Program in Applied and Computational Mathematics
Director of Graduate Studies
Associated Faculty (continued)
The Program in Applied and Computational Mathematics offers a select group of highly qualified students the opportunity to obtain a thorough knowledge of branches of mathematics indispensable to science and engineering applications, including numerical analysis and other computational methods.
It will be the student’s responsibility to choose three areas in which to be examined out of a list of six possibilities to be specified below. This choice of topics should be achieved by the end of October. The director of graduate studies, in consultation with the student, will then appoint a set of advisers from among the faculty and associated faculty. The adviser in each topic will meet regularly with the student, monitor progress and assign additional reading material. (They can be any member of the University faculty, but normally would be either program or associated faculty.) The first-year student should choose three topics from among the following six applied mathematics categories:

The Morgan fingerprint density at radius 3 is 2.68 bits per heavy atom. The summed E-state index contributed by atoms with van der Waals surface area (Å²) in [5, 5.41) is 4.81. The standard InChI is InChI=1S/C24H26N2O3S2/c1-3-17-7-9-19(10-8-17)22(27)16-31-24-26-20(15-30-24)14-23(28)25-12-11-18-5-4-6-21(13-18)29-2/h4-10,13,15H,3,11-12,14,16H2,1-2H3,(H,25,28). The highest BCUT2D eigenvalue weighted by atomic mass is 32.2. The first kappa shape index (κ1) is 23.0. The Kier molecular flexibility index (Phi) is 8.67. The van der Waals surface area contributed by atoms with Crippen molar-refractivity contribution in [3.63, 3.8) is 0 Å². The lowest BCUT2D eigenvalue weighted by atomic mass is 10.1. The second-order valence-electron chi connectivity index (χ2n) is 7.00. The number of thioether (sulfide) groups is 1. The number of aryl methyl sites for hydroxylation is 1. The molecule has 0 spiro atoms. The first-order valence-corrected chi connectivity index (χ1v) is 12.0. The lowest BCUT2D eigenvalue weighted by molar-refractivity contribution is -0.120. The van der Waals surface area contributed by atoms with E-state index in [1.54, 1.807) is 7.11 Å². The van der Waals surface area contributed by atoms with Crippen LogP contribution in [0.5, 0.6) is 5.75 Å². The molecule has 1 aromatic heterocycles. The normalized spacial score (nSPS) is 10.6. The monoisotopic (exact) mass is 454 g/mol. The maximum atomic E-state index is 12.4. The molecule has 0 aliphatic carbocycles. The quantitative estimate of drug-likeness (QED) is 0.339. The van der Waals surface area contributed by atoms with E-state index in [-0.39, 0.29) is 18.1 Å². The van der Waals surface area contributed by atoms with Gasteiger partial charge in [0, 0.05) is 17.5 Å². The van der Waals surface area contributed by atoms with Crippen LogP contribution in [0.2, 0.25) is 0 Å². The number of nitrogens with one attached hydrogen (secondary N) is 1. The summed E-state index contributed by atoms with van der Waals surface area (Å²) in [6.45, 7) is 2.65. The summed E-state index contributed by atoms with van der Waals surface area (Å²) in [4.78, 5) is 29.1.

Asymptotics, analysis, numerical analysis and signal processing;
Discrete mathematics, combinatorics, algorithms, computational geometry and graphics;
Mechanics and field theories (including computational physics/chemistry/biology);
Optimization (including linear and nonlinear programming and control theory);
Partial differential equations and ordinary differential equations (including dynamical systems); and
Stochastic modeling, probability, statistics and information theory.
Other topics as special exceptions might be possible, provided they are approved in advance by the director of graduate studies. Typically, students take regular or reading courses with their advisers in each of the three areas, completing the regular exams and course work for these courses. At the end of the first year, first-year students will also take a preliminary exam, consisting of a joint interview by their three first-year advisers. Each student should discuss with their first-year advisers which of these courses are relevant for their areas.